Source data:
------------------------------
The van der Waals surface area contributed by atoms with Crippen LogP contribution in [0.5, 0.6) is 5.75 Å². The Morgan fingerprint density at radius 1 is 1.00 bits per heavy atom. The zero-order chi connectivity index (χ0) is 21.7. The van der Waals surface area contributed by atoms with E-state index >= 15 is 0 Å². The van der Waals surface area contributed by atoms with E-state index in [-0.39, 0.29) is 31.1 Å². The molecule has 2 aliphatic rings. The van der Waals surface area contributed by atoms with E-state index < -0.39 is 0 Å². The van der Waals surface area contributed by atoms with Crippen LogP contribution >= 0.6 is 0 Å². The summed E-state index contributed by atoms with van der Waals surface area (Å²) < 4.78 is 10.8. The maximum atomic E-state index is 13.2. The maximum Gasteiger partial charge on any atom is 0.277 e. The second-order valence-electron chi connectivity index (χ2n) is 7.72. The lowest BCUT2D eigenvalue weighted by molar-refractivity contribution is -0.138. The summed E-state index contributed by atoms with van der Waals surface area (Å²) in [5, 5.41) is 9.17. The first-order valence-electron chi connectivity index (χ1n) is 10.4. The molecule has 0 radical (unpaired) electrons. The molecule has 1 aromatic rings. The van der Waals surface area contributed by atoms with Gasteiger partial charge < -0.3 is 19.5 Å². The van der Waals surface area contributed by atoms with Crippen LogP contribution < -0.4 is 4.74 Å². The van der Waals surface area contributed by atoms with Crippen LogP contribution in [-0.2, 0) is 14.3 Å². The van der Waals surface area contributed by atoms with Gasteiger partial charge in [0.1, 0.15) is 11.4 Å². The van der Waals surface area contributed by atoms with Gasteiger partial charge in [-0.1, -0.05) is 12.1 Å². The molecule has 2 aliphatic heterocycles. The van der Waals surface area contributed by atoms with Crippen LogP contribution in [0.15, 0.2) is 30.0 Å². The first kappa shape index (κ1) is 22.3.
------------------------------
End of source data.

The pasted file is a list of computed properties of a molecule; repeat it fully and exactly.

The van der Waals surface area contributed by atoms with Crippen LogP contribution in [0.5, 0.6) is 5.75 Å². The Morgan fingerprint density at radius 1 is 1.00 bits per heavy atom. The zero-order chi connectivity index (χ0) is 21.7. The van der Waals surface area contributed by atoms with E-state index >= 15 is 0 Å². The van der Waals surface area contributed by atoms with E-state index in [-0.39, 0.29) is 31.1 Å². The molecule has 2 aliphatic rings. The van der Waals surface area contributed by atoms with E-state index < -0.39 is 0 Å². The van der Waals surface area contributed by atoms with Crippen LogP contribution >= 0.6 is 0 Å². The summed E-state index contributed by atoms with van der Waals surface area (Å²) < 4.78 is 10.8. The maximum atomic E-state index is 13.2. The maximum Gasteiger partial charge on any atom is 0.277 e. The second-order valence-electron chi connectivity index (χ2n) is 7.72. The lowest BCUT2D eigenvalue weighted by molar-refractivity contribution is -0.138. The summed E-state index contributed by atoms with van der Waals surface area (Å²) in [5, 5.41) is 9.17. The first-order valence-electron chi connectivity index (χ1n) is 10.4. The molecule has 0 radical (unpaired) electrons. The molecule has 1 aromatic rings. The van der Waals surface area contributed by atoms with Gasteiger partial charge < -0.3 is 19.5 Å². The van der Waals surface area contributed by atoms with Crippen LogP contribution < -0.4 is 4.74 Å². The van der Waals surface area contributed by atoms with Crippen LogP contribution in [-0.2, 0) is 14.3 Å². The van der Waals surface area contributed by atoms with Gasteiger partial charge in [0.1, 0.15) is 11.4 Å². The van der Waals surface area contributed by atoms with Gasteiger partial charge in [-0.1, -0.05) is 12.1 Å². The molecule has 2 aliphatic heterocycles. The van der Waals surface area contributed by atoms with Crippen LogP contribution in [0.15, 0.2) is 30.0 Å². The first kappa shape index (κ1) is 22.3.